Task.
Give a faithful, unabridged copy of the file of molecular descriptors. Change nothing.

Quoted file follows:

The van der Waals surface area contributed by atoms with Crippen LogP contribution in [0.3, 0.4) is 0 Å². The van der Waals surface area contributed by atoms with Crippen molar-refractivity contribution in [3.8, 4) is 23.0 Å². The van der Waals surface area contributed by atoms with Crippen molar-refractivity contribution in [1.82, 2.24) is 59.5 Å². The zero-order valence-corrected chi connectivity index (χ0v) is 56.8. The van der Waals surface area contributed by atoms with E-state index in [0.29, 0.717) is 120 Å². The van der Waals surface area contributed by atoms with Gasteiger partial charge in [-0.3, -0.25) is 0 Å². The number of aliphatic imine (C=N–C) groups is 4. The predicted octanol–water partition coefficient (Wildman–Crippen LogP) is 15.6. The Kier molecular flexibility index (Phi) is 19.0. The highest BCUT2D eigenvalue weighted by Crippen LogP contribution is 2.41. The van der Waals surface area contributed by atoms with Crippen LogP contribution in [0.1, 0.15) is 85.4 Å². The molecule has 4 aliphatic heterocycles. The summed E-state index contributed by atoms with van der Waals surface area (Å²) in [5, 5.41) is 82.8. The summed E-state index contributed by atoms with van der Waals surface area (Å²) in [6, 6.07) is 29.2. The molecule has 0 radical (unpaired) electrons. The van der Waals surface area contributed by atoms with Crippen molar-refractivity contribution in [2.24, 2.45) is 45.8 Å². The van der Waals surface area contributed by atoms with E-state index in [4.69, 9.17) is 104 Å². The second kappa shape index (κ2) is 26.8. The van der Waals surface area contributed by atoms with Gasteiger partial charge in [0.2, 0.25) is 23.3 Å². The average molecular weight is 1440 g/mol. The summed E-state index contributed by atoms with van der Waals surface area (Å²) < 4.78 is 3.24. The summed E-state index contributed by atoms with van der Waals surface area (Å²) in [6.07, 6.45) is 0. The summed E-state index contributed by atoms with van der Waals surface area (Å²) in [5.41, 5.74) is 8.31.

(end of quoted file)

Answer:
The van der Waals surface area contributed by atoms with Crippen LogP contribution in [0.3, 0.4) is 0 Å². The van der Waals surface area contributed by atoms with Crippen molar-refractivity contribution in [3.8, 4) is 23.0 Å². The van der Waals surface area contributed by atoms with Crippen molar-refractivity contribution in [1.82, 2.24) is 59.5 Å². The zero-order valence-corrected chi connectivity index (χ0v) is 56.8. The van der Waals surface area contributed by atoms with E-state index in [0.29, 0.717) is 120 Å². The van der Waals surface area contributed by atoms with Gasteiger partial charge in [-0.3, -0.25) is 0 Å². The number of aliphatic imine (C=N–C) groups is 4. The predicted octanol–water partition coefficient (Wildman–Crippen LogP) is 15.6. The Kier molecular flexibility index (Phi) is 19.0. The highest BCUT2D eigenvalue weighted by Crippen LogP contribution is 2.41. The van der Waals surface area contributed by atoms with Crippen LogP contribution in [0.1, 0.15) is 85.4 Å². The molecule has 4 aliphatic heterocycles. The summed E-state index contributed by atoms with van der Waals surface area (Å²) in [5, 5.41) is 82.8. The summed E-state index contributed by atoms with van der Waals surface area (Å²) in [6, 6.07) is 29.2. The molecule has 0 radical (unpaired) electrons. The van der Waals surface area contributed by atoms with Crippen molar-refractivity contribution in [2.24, 2.45) is 45.8 Å². The van der Waals surface area contributed by atoms with E-state index in [4.69, 9.17) is 104 Å². The second kappa shape index (κ2) is 26.8. The van der Waals surface area contributed by atoms with Gasteiger partial charge in [0.2, 0.25) is 23.3 Å². The average molecular weight is 1440 g/mol. The summed E-state index contributed by atoms with van der Waals surface area (Å²) < 4.78 is 3.24. The summed E-state index contributed by atoms with van der Waals surface area (Å²) in [6.07, 6.45) is 0. The summed E-state index contributed by atoms with van der Waals surface area (Å²) in [5.41, 5.74) is 8.31.